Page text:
If we do innovate, how do we prevent Judaism from becoming a poor mimic of Western philosophy, rather then the foundation of many of the world’s religions, with its rich and highly developed structure?

These questions are at the heart of all debate about our religion’s and our people’s continuity. The debate that is now taking place over Rabbi Rabi’s matzah is a microcosm of this.

This matter, as with all matters relating to the future of Jewish observance, will certainly be debated down to its smallest detail. We must not, however, use debate as an excuse for inaction.

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7 Responses to “Turf Wars, Tradition, and Innovation: The Case of the Soft Matzah – By Rabbi Yaron Gottlieb”

  1. ronit says:

    Thank you Yaron brilliantly said (and i’m not biased I promise!!!) i was so outraged when i received that email from the Rabbinical Council declaring my new found soft matzah was not kosher! No real reason and no real explanation and with a very large suspicion that this was politically based! Not only was i furious at this sudden ruling but it put me in a very awkward position of struggling between believing what a Rabbi has deemed kosher (and we are supposed to trust our Rabbis) and what the Rabbinical Council deem kosher and unable to determine clearly for myself as it was on the eve of the festival i put it in with my non kosher food. Its time the religion moved forward here in Australia – it has everywhere else!
    PS another great article Rav!

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  2. Giacomo says:

    In actual fact soft matza is not an innovation it is only bringing back the way it used to be. Soft matza was actually thicker than the one Rabbi Rabi brought out for anyone who cares to read the Talmud. Rabbi Rabi’s halachic references in this are very strong – he actually represents the London Beth Din in Kashrut in Australia.

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  3. meir rabi says:

    Shalom Yarom,

    Nice article.
    Regarding your point of resistance to change, you may also consider the great debate that continues today over the acceptability of machine made Matza.

    Also a great debate when stainless steel was innovated to replace the soft iron used for making the special knives used in Kosher ritual slaughter.

    Today there is also dispute between orthodox rabbis as to whether a Jew may ascend the temple mount. Rabbi Tendler assures us that we may and should but above all entryways to that area are signs warning that Halacha prohibits entering that area. Rabbi Tendler Says the great rabbis, Poskei Hador are Not Talking Halacha, But Issuing Political Statements. see http://www.theyeshivaworld.com/article.php?p=23062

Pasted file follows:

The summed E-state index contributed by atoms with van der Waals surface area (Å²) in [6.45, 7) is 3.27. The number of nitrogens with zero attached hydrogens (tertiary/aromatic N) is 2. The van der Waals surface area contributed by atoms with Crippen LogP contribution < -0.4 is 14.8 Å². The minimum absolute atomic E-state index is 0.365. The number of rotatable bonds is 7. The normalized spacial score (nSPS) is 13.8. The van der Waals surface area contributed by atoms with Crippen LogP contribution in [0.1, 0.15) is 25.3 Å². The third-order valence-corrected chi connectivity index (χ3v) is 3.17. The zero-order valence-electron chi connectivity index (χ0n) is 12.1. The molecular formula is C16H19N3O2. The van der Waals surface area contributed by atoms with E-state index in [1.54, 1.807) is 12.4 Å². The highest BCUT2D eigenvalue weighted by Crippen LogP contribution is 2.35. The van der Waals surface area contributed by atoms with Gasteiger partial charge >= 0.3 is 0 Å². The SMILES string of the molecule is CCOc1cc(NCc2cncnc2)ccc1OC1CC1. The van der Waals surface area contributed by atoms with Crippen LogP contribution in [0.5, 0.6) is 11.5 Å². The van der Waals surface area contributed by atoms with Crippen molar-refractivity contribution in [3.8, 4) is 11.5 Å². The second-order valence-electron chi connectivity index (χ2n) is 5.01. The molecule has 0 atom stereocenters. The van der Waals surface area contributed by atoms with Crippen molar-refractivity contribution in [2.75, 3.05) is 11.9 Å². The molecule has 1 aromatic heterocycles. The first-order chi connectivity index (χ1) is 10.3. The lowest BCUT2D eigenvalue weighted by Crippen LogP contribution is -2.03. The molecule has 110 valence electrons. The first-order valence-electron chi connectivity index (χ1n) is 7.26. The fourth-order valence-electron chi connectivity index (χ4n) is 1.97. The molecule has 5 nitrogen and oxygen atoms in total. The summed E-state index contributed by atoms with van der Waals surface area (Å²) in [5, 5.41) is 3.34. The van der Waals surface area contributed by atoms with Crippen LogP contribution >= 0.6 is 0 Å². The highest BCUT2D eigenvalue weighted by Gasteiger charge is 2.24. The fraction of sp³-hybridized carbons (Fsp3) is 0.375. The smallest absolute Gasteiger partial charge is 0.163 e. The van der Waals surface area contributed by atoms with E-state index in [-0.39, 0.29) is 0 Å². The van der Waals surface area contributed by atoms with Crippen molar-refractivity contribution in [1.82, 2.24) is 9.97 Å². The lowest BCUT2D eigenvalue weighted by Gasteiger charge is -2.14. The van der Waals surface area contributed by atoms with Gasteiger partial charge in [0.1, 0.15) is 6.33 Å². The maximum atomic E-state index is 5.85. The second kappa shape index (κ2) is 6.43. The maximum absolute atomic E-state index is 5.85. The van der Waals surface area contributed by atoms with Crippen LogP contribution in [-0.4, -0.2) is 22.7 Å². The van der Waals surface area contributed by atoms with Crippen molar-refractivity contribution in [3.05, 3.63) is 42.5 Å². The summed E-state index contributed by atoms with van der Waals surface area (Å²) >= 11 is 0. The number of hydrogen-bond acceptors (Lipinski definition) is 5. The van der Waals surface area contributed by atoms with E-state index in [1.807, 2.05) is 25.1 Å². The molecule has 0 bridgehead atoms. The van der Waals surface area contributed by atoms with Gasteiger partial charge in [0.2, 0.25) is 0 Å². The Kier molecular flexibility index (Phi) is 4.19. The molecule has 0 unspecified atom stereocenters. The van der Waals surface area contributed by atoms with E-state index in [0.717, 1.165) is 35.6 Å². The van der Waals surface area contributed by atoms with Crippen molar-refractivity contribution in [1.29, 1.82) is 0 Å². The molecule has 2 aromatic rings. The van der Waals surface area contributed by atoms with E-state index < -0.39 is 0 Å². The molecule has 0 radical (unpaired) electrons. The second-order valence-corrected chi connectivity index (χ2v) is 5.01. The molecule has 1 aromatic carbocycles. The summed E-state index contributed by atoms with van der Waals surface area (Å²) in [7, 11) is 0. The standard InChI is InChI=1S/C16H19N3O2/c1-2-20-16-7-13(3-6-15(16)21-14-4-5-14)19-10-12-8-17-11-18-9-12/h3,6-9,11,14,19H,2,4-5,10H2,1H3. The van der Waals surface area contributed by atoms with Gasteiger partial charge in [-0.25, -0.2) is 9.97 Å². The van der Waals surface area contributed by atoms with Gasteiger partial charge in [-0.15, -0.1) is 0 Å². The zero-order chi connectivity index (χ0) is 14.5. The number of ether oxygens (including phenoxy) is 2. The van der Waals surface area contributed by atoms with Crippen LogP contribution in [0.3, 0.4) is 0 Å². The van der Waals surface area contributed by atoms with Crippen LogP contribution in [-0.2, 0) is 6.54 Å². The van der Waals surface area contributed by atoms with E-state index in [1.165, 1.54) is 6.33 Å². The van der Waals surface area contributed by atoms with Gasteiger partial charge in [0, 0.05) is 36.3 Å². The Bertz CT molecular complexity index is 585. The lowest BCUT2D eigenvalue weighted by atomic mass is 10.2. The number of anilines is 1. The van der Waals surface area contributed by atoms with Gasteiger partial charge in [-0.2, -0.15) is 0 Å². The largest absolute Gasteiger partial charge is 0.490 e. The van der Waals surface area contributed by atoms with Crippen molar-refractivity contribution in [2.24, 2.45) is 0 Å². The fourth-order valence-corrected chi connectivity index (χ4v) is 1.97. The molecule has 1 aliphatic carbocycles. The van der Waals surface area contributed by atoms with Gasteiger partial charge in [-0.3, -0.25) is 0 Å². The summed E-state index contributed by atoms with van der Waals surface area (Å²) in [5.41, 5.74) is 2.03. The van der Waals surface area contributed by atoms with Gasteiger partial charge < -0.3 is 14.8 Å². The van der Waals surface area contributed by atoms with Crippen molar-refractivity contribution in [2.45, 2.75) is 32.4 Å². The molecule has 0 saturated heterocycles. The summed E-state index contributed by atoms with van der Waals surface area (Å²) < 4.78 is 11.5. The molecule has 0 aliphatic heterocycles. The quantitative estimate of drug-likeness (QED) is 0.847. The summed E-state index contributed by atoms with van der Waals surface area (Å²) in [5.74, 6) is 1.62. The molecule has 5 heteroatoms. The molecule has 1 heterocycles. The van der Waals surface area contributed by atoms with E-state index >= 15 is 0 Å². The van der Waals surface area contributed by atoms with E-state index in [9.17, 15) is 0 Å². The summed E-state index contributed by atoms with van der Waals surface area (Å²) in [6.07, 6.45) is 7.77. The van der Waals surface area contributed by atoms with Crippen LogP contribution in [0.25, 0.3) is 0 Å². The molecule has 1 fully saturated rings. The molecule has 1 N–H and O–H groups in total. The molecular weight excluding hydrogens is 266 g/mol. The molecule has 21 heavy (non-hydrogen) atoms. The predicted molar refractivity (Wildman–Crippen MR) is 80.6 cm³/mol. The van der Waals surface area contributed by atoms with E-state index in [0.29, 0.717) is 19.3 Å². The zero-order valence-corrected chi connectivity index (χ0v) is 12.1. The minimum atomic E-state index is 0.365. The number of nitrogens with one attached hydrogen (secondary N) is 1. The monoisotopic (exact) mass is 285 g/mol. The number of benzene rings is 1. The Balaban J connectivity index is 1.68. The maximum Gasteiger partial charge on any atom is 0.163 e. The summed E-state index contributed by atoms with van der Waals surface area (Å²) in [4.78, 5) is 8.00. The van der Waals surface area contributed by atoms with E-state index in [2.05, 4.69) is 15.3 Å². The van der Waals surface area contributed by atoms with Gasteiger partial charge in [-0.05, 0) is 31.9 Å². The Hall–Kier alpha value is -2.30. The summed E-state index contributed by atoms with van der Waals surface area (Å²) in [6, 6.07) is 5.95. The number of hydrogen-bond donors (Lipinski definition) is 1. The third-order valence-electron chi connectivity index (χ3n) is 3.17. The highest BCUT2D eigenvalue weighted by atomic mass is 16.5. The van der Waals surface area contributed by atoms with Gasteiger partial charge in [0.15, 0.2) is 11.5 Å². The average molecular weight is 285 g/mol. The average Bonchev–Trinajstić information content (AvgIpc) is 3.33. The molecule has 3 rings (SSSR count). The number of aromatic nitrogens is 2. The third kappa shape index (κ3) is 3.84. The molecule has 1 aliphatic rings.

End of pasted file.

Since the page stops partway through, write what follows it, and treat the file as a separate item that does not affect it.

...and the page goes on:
There are also the famous rulings of HaRav Moshe Fienstien who for example permitted a Mechitza, a ritual barrier required in some situations to keep men and women separated, of what was considered by other rabbanim to be very inadequate.

    Also remember that our Sages provided four identifying features to categorize Kosher birds. The Mishnah (Chullin 3:6 [59a]) states: “every bird that is 1) dores (“a predator”) is not kosher. Every bird that has 2) an extra toe,[The extra toe is explained by Rashi and Rav Ovadiah Mibartenura (Chullin 3:6) as a toe behind and above the rest, i.e. the hallux. The Ran and Kaf haChaim (Rav Yaakov Chaim Soffer, 1870-1939) (YD 82:9) explain it to mean that the middle of the three front toes is larger than the other two. Some have suggested that the extra toe is a kind of spur that sticks out part of the way up the leg and does not rest on the ground. The Ramban (Chullin 59a) flatly rejects this since pigeon, the paradigmatic kosher bird, does not have this spur.] 3) a zefek (crop, the biblical more’eh , e.g. Lev. 1:16), and 4) a korkuvan (gizzard, “pupik” in Yiddish) whose inner lining can be peeled, is kosher.” These seemingly simple rules were the source of ongoing and acrimonious debate throughout the ages.
    see more http://www.kashrut.com/articles/ThreeBirds/

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  4. meir rabi says:

    Now that HaRav Shemuel Wosenr’s name is better known by various parts of our community and now that we know in what great esteem his rulings are held by the RCV, I would like to introduce another ruling of HaRav Wosner.

    According to Halacha, milk requires supervision to ensure that it is produced exclusively from Kosher beasts.

    According to some, this supervision need not be performed by a Jew. Government regulations that are properly audited and maintained are adequate. The Chasam Sofer is very strict in this matter and rejects relying on government supervision. Nothing other than full comprehensive Jewish supervision can categorize milk as “Chalav Yisrael”. HaRav Wosner follows this ruling of the Chasam Sofer.

    That is not the ruling I wish draw attention to.

    I wish to draw attention to the following ruling of HaRav Shmuel Wosner. In guiding the Mehadrin (that’s the “Super Kosher”) division of the giant Israeli dairy company Tenuva, he determined that supervision of the milking process by video cameras suffices to satisfy the opinion of the Chasam Sofer.